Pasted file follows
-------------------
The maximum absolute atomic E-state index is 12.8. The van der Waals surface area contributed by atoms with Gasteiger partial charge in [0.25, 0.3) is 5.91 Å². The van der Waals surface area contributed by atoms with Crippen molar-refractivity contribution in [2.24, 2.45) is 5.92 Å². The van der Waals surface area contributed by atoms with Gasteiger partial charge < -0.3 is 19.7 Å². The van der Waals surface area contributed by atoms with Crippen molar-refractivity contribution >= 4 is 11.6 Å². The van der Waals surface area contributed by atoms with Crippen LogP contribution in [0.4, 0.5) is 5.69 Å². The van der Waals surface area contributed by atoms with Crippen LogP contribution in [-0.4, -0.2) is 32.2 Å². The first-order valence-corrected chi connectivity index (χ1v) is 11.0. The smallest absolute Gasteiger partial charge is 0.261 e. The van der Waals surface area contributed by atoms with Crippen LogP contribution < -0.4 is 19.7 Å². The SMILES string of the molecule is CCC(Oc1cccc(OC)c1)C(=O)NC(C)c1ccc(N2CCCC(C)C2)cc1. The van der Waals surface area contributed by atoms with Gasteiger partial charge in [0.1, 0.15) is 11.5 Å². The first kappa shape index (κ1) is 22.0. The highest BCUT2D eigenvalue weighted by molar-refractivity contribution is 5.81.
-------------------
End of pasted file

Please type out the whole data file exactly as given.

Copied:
The maximum absolute atomic E-state index is 12.8. The van der Waals surface area contributed by atoms with Gasteiger partial charge in [0.25, 0.3) is 5.91 Å². The van der Waals surface area contributed by atoms with Crippen molar-refractivity contribution in [2.24, 2.45) is 5.92 Å². The van der Waals surface area contributed by atoms with Gasteiger partial charge < -0.3 is 19.7 Å². The van der Waals surface area contributed by atoms with Crippen molar-refractivity contribution >= 4 is 11.6 Å². The van der Waals surface area contributed by atoms with Crippen LogP contribution in [0.4, 0.5) is 5.69 Å². The van der Waals surface area contributed by atoms with Crippen LogP contribution in [-0.4, -0.2) is 32.2 Å². The first-order valence-corrected chi connectivity index (χ1v) is 11.0. The smallest absolute Gasteiger partial charge is 0.261 e. The van der Waals surface area contributed by atoms with Crippen LogP contribution < -0.4 is 19.7 Å². The SMILES string of the molecule is CCC(Oc1cccc(OC)c1)C(=O)NC(C)c1ccc(N2CCCC(C)C2)cc1. The van der Waals surface area contributed by atoms with Gasteiger partial charge in [0.1, 0.15) is 11.5 Å². The first kappa shape index (κ1) is 22.0. The highest BCUT2D eigenvalue weighted by molar-refractivity contribution is 5.81.